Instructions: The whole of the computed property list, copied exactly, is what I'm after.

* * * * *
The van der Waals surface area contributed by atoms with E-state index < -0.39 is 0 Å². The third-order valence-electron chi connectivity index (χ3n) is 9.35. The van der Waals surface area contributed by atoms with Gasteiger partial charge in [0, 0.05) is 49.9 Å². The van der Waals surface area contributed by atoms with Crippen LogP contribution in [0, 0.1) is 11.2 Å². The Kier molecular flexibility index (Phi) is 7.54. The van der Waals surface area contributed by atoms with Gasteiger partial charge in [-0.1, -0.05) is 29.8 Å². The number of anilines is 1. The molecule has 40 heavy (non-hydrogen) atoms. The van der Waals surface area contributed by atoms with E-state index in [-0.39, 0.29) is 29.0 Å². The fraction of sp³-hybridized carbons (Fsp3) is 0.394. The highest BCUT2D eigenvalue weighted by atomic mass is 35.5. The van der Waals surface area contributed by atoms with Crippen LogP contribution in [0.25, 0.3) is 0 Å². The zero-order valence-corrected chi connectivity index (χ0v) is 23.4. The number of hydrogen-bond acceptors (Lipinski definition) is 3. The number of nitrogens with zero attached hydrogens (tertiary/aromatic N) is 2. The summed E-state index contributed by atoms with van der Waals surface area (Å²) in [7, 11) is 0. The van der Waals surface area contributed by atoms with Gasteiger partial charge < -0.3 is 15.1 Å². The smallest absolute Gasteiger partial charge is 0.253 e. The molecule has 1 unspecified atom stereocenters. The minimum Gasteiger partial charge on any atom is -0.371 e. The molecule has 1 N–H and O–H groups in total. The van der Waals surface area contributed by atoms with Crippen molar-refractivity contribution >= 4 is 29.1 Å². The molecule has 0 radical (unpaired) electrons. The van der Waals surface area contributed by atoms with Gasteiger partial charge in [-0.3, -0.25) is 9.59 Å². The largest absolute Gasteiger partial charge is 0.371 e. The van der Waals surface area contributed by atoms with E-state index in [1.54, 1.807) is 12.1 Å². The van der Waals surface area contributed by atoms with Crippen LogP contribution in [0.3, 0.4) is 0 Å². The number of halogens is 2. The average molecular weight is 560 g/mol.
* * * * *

The van der Waals surface area contributed by atoms with E-state index < -0.39 is 0 Å². The third-order valence-electron chi connectivity index (χ3n) is 9.35. The van der Waals surface area contributed by atoms with Gasteiger partial charge in [0, 0.05) is 49.9 Å². The van der Waals surface area contributed by atoms with Crippen LogP contribution in [0, 0.1) is 11.2 Å². The Kier molecular flexibility index (Phi) is 7.54. The van der Waals surface area contributed by atoms with Gasteiger partial charge in [-0.1, -0.05) is 29.8 Å². The number of anilines is 1. The molecule has 40 heavy (non-hydrogen) atoms. The van der Waals surface area contributed by atoms with E-state index in [-0.39, 0.29) is 29.0 Å². The fraction of sp³-hybridized carbons (Fsp3) is 0.394. The highest BCUT2D eigenvalue weighted by atomic mass is 35.5. The van der Waals surface area contributed by atoms with Crippen LogP contribution in [0.25, 0.3) is 0 Å². The zero-order valence-corrected chi connectivity index (χ0v) is 23.4. The number of hydrogen-bond acceptors (Lipinski definition) is 3. The number of nitrogens with zero attached hydrogens (tertiary/aromatic N) is 2. The summed E-state index contributed by atoms with van der Waals surface area (Å²) in [7, 11) is 0. The van der Waals surface area contributed by atoms with Gasteiger partial charge < -0.3 is 15.1 Å². The smallest absolute Gasteiger partial charge is 0.253 e. The molecule has 1 unspecified atom stereocenters. The minimum Gasteiger partial charge on any atom is -0.371 e. The molecule has 1 N–H and O–H groups in total. The van der Waals surface area contributed by atoms with Crippen molar-refractivity contribution >= 4 is 29.1 Å². The molecule has 0 radical (unpaired) electrons. The van der Waals surface area contributed by atoms with Gasteiger partial charge in [-0.3, -0.25) is 9.59 Å². The largest absolute Gasteiger partial charge is 0.371 e. The van der Waals surface area contributed by atoms with E-state index in [1.54, 1.807) is 12.1 Å². The van der Waals surface area contributed by atoms with Crippen LogP contribution in [0.3, 0.4) is 0 Å². The number of halogens is 2. The average molecular weight is 560 g/mol.